'A far more fulfilling victory'

Hrishikesh Kanitkar…‘ a cool and experienced skipper'.-R.V. MOORTHY

Rajasthan's second consecutive Ranji Trophy victory — only four other sides have managed similar encores — has at once silenced the naysayers and provided enhanced perspective on the team's character.

Winning its maiden championship last year after starting in the Plate division, Rajasthan's odyssey had the inexpungible imprint of a Grimm brothers' tale. It came at a price though: “A one-off success, a fluke,” was the cynic's refrain.

This year's triumph, then, has greater significance. To begin with, Rajasthan kicked off its title defence as the first among equals — in the Elite division. With just five points from as many matches, it didn't look like it would last the distance. But then, the team rallied from the precipice and how!

Rajasthan's coach Amit Asawa termed it a “greater journey”.

“This has been far more fulfilling (than last year). We faced a lot of odds this year. We missed some opportunities in every game. But it was mind over matter. There was no finger-pointing. My job was to ensure there was no pressure on the team. We just took the positives out of each game.”

Veteran batsman Aakash Chopra, who scored a pivotal 94 in the final against Tamil Nadu, felt the pressure of being defending champion had evaporated quickly. “We had a bumpy ride initially so the focus was entirely on the present. Things changed rapidly when we reached the quarterfinals. Winning three away games is never easy.”

Rajasthan's performance away from home coupled with stupendous displays from youngsters Robin Bist (1034 runs) and Rituraj Singh (26 wickets from four matches). Having unearthed Deepak Chahar last year and Rituraj now, Rajasthan has had a way with rookie fast bowlers.

“It's no coincidence,” Asawa said of the team's policy of blooding youngsters. “It's about rewarding good performance. Rituraj did very well at the under-22 level. It's not just about what you see on the scorecard. Whether someone has the character to play at this level can be judged by what you see at practice and matches.” Rajasthan has also seamlessly coalesced youth and experience in its pursuit of continuous excellence. Skipper Hrishikesh Kanitkar, Chopra, and R. R. Parida have been the nerve centre of the team's ascent. Pankaj Singh, Rajasthan's highest wicket-taker in the tournament with 34 scalps, lauded Kanitkar's relaxed demeanour. “He is a very cool person, very experienced. Each stage of the tournament was a struggle but he and other senior players motivated us.”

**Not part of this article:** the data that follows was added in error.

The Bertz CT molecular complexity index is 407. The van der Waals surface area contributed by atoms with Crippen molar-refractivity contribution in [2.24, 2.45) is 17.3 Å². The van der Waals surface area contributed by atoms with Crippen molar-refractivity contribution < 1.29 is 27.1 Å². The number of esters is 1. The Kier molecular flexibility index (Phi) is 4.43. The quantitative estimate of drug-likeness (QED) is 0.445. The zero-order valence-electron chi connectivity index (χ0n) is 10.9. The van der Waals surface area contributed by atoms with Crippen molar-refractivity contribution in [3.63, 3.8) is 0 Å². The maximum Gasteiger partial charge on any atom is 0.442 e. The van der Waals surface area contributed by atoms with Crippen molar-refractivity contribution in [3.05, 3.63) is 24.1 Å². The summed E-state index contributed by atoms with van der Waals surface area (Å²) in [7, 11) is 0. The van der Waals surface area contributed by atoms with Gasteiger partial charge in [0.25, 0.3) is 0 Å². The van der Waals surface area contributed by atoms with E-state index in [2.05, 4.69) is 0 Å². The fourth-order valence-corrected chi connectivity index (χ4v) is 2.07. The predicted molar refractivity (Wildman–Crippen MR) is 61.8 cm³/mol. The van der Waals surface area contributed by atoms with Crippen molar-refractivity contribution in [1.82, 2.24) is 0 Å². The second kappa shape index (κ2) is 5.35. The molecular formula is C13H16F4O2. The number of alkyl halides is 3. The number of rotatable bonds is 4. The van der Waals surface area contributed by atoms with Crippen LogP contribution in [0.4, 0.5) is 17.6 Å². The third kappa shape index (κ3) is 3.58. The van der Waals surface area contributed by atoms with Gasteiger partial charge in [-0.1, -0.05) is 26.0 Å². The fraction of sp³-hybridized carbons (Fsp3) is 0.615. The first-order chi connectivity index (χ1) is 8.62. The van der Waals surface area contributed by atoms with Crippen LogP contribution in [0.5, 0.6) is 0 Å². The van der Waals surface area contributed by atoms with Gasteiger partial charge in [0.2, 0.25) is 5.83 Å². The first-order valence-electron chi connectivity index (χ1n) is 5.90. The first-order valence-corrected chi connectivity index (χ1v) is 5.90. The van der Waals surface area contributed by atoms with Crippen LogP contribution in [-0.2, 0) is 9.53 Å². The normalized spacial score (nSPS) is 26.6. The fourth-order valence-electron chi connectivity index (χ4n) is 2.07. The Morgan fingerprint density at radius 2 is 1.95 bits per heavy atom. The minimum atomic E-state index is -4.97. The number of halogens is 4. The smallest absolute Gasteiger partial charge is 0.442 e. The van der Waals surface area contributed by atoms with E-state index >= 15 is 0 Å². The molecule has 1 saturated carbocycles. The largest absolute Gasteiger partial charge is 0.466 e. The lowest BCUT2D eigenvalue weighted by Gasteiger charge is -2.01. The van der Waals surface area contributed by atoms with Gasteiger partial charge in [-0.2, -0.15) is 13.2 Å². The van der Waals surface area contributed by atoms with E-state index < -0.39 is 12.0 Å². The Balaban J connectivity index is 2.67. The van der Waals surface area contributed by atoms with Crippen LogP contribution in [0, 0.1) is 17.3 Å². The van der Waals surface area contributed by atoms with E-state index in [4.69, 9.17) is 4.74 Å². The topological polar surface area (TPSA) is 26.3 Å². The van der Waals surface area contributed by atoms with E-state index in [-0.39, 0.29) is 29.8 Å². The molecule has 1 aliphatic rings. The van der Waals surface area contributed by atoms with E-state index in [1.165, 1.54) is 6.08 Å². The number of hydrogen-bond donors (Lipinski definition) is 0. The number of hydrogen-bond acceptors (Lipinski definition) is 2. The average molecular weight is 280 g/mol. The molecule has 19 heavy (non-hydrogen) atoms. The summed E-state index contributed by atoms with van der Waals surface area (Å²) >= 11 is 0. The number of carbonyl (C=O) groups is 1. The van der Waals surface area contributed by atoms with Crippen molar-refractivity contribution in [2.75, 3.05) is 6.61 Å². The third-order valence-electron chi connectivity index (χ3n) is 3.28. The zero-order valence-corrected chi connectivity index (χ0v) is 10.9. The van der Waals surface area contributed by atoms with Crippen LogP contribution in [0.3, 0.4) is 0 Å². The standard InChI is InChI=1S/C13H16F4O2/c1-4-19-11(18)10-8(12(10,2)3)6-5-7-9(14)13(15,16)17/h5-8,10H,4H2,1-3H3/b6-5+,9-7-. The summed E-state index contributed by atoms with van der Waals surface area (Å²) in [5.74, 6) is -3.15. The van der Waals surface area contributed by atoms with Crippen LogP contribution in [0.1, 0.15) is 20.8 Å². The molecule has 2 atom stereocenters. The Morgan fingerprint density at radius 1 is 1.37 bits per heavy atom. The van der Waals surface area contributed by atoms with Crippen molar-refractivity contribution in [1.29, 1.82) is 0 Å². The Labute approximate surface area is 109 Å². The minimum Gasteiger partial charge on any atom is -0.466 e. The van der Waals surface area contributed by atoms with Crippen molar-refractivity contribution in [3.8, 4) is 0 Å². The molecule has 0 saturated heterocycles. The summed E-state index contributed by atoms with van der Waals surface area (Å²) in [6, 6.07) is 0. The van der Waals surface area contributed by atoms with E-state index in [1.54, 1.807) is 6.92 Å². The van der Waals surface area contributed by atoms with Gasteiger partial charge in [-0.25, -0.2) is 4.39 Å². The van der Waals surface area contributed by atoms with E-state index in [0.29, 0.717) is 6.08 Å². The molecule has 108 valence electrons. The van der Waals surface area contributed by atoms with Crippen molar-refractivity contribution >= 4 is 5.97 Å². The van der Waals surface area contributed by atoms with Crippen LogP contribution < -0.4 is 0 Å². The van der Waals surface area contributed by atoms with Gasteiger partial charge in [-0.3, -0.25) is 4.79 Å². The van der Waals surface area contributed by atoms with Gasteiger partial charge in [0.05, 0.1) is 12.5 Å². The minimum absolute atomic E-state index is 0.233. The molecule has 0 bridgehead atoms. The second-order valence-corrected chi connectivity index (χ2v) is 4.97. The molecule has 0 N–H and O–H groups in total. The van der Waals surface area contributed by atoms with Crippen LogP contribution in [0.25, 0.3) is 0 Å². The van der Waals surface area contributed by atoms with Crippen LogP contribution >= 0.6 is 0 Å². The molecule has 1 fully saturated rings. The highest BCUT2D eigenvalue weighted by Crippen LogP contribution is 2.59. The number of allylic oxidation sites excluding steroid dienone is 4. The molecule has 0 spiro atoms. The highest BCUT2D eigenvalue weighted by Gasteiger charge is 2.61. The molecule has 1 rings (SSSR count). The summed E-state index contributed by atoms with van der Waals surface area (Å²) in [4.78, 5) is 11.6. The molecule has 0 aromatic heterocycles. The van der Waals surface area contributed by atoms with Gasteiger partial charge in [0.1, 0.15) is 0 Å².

Rajasthan, it appears, has also benefitted from a supportive administration. According to Asawa, the controversies surrounding the Rajasthan Cricket Association had no bearing on the team. “We had the best possible facilities. The selection was very fair. Everyone concerned had the best interests of Rajasthan cricket in mind. We are very grateful to the RCA for that.”

C. P. Joshi, Central Minister and President of the Association, incidentally announced a cash award of Rs. 1.3 crore after the win.

When the players revelled in celebrations at the M. A. Chidambaram Stadium, they weren't alone. Parents, wives, and children soaked in the heady moments too. Chopra summed it appropriately: “In most cases we play before empty stands. So it's good to have your loved ones cheering for you. Such things were ignored before but I am glad the team management and association have been supportive of the idea.”

Arun Venugopal